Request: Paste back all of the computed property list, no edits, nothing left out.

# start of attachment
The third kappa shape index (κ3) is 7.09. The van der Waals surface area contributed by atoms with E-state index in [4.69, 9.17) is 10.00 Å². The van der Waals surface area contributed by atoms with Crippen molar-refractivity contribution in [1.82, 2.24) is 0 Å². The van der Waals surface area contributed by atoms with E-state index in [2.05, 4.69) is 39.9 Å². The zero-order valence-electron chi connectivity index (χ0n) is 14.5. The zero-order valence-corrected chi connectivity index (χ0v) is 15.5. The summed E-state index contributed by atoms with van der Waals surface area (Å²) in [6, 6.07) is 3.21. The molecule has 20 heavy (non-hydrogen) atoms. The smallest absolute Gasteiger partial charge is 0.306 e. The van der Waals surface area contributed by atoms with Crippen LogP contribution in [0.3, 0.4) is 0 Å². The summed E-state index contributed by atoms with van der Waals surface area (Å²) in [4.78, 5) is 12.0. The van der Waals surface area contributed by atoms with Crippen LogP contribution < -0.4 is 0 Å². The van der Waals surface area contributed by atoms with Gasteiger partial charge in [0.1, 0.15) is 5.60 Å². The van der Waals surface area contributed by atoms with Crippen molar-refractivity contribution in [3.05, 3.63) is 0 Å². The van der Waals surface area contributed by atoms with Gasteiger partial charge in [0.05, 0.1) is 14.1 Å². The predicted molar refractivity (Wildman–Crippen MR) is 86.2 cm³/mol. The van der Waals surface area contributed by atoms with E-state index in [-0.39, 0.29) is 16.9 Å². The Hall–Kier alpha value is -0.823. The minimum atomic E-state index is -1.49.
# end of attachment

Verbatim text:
The third kappa shape index (κ3) is 7.09. The van der Waals surface area contributed by atoms with E-state index in [4.69, 9.17) is 10.00 Å². The van der Waals surface area contributed by atoms with Crippen molar-refractivity contribution in [1.82, 2.24) is 0 Å². The van der Waals surface area contributed by atoms with E-state index in [2.05, 4.69) is 39.9 Å². The zero-order valence-electron chi connectivity index (χ0n) is 14.5. The zero-order valence-corrected chi connectivity index (χ0v) is 15.5. The summed E-state index contributed by atoms with van der Waals surface area (Å²) in [6, 6.07) is 3.21. The molecule has 20 heavy (non-hydrogen) atoms. The smallest absolute Gasteiger partial charge is 0.306 e. The van der Waals surface area contributed by atoms with Crippen LogP contribution in [0.3, 0.4) is 0 Å². The summed E-state index contributed by atoms with van der Waals surface area (Å²) in [4.78, 5) is 12.0. The van der Waals surface area contributed by atoms with Crippen LogP contribution < -0.4 is 0 Å². The van der Waals surface area contributed by atoms with Gasteiger partial charge in [0.1, 0.15) is 5.60 Å². The van der Waals surface area contributed by atoms with Crippen molar-refractivity contribution in [3.05, 3.63) is 0 Å². The van der Waals surface area contributed by atoms with Gasteiger partial charge in [0.05, 0.1) is 14.1 Å². The predicted molar refractivity (Wildman–Crippen MR) is 86.2 cm³/mol. The van der Waals surface area contributed by atoms with E-state index in [-0.39, 0.29) is 16.9 Å². The Hall–Kier alpha value is -0.823. The minimum atomic E-state index is -1.49.